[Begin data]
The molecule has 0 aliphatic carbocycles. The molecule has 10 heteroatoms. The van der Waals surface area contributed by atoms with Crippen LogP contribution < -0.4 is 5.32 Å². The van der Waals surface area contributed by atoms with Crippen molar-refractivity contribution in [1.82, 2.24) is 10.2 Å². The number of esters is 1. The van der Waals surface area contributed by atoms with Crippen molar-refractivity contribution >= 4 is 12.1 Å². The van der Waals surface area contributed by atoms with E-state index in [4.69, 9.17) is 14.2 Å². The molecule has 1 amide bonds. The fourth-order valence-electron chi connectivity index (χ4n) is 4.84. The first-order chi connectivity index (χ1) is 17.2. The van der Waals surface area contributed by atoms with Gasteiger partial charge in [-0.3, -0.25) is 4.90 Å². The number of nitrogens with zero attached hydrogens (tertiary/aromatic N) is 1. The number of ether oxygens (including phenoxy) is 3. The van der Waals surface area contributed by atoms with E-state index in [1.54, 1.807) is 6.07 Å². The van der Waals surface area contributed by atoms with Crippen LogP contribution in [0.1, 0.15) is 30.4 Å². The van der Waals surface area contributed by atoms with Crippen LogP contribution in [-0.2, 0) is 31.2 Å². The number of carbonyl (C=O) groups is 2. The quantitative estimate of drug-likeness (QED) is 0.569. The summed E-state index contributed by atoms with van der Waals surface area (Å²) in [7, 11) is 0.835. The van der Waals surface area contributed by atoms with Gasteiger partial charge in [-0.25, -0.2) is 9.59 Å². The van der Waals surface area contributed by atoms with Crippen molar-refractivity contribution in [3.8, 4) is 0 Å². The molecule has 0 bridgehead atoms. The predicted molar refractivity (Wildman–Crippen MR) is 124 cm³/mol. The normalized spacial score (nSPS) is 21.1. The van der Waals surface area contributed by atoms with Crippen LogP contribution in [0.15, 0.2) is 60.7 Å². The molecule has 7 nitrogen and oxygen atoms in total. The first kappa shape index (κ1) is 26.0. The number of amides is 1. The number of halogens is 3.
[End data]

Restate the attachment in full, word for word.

The molecule has 0 aliphatic carbocycles. The molecule has 10 heteroatoms. The van der Waals surface area contributed by atoms with Crippen LogP contribution < -0.4 is 5.32 Å². The van der Waals surface area contributed by atoms with Crippen molar-refractivity contribution in [1.82, 2.24) is 10.2 Å². The number of esters is 1. The van der Waals surface area contributed by atoms with Crippen molar-refractivity contribution >= 4 is 12.1 Å². The van der Waals surface area contributed by atoms with E-state index in [4.69, 9.17) is 14.2 Å². The molecule has 1 amide bonds. The fourth-order valence-electron chi connectivity index (χ4n) is 4.84. The first-order chi connectivity index (χ1) is 17.2. The van der Waals surface area contributed by atoms with Gasteiger partial charge in [-0.3, -0.25) is 4.90 Å². The number of nitrogens with zero attached hydrogens (tertiary/aromatic N) is 1. The number of ether oxygens (including phenoxy) is 3. The van der Waals surface area contributed by atoms with E-state index in [1.54, 1.807) is 6.07 Å². The van der Waals surface area contributed by atoms with Crippen LogP contribution in [0.1, 0.15) is 30.4 Å². The van der Waals surface area contributed by atoms with Crippen LogP contribution in [-0.2, 0) is 31.2 Å². The number of carbonyl (C=O) groups is 2. The quantitative estimate of drug-likeness (QED) is 0.569. The summed E-state index contributed by atoms with van der Waals surface area (Å²) in [7, 11) is 0.835. The van der Waals surface area contributed by atoms with Gasteiger partial charge in [-0.25, -0.2) is 9.59 Å². The van der Waals surface area contributed by atoms with Crippen molar-refractivity contribution in [3.8, 4) is 0 Å². The molecule has 0 bridgehead atoms. The predicted molar refractivity (Wildman–Crippen MR) is 124 cm³/mol. The normalized spacial score (nSPS) is 21.1. The van der Waals surface area contributed by atoms with Crippen LogP contribution in [0.15, 0.2) is 60.7 Å². The molecule has 7 nitrogen and oxygen atoms in total. The first kappa shape index (κ1) is 26.0. The number of amides is 1. The number of halogens is 3.